A CLOSER LOOK, by Kimball Garrett

A CLOSER LOOK is a column written by Kimball Garrett that ran in the Western Tanager for a number of years.

A CLOSER LOOK—Mountain Chickadee

By Kimball Garrett

Originally published in the Western Tanager Vol. 46 No. 9 June 1980

Closer-Look-Mountain-Chickadee-illustration-by-Kimball-Garrett-scan

Previous "Closer Look" articles have treated southern California bird species which vary in their appearance according to age, sex, season, geographical locality, etc. But many other species, including this month's subject, the Mountain Chickadee, are remarkably uniform in their appearance. Subtle differences in measurements and in plumage pigment saturation in the Mountain Chickadee would surely be overlooked by even the keenest field observers. But the chickadee represents another type of within-species variation which is familiar to most bird-watchers—that is, geographical variation in vocalizations.

A CLOSER LOOK—Hairy Woodpecker

by Kimball Garrett

Originally published in the Western Tanager Vol. 46 No. 8 May 1980.

Closer-Look-Woodpecker-illustration-by-Kimball-Garrett-scan 

Woodpeckers are at once unique and familiar, and there is ample opportunity in southern California to study some thirteen species in or near the region. Their suite of adaptations to scansorial (climbing) locomotion and bark and sub-bark foraging is so impressive, complex, and successful that creationists opposing a theory of evolution through natural selection have even used woodpeckers as an example of how far-fetched (in their minds) natural selection must be! This month, however, we will deal with only a few aspects of plumage variation in the Picoides woodpeckers, using the widespread Hairy Woodpecker as an example.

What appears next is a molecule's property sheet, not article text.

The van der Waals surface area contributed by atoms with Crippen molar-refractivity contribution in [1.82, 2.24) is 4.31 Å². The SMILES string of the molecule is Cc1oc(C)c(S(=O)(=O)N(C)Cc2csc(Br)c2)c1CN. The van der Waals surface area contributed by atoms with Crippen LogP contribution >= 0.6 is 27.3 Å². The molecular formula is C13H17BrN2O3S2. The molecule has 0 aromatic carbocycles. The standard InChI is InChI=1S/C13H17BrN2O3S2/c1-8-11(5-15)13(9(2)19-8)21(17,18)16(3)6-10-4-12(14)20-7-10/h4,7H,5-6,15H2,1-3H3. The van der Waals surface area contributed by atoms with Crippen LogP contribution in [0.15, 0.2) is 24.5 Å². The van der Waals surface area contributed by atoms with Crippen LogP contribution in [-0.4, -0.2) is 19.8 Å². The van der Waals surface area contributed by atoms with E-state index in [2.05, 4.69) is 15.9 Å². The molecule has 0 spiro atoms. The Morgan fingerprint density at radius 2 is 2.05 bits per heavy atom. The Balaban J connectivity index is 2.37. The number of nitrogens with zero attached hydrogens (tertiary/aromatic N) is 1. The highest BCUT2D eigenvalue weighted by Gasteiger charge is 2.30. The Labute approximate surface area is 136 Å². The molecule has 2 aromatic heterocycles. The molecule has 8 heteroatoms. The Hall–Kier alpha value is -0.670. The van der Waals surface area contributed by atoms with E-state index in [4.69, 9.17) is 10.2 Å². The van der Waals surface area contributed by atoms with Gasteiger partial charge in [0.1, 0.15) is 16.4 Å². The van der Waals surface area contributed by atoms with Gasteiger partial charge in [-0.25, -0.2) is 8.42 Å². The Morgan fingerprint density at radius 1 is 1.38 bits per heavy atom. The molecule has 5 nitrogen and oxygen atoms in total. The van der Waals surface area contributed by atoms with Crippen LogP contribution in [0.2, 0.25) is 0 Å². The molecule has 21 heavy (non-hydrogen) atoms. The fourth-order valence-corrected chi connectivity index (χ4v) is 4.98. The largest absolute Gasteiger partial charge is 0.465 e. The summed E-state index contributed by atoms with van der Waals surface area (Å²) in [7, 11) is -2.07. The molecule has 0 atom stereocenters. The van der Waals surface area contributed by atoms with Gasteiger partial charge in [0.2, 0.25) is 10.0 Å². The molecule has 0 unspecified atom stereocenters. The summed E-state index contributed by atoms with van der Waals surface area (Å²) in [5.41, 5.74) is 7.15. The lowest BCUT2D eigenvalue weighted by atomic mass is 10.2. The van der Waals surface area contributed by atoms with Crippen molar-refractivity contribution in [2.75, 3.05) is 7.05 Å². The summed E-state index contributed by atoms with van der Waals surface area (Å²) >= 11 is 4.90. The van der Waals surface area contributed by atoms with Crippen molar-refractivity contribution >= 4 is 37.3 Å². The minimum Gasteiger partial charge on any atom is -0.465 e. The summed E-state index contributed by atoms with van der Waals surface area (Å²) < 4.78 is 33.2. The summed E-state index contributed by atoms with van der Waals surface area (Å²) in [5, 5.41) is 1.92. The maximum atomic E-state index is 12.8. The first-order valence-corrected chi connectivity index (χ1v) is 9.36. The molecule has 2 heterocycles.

A CLOSER LOOK—Bushtit

by Kimball Garrett

Originally published in the Western Tanager Vol. 46 No. 5 February 1980

Closer-Look-Bushtit-illustration-by-Kimball-Garrett

The Bushtit, a common and characteristic resident of our brushy habitats, seems a plain and uniform enough bird to allow one to forego any field identification below the species level. Its fussy four inches are a rather somber gray-brown, with no important markings. But careful study of a passing flock will reveal a distinct sexual dimorphism in eye color. Furthermore, there are two rather distinct subspecies groups of bushtits found in southern California, and occasional vagrancy of flocks means that racial identification can yield important distributional information. This month we'll take a closer look at variation in the bushtit.

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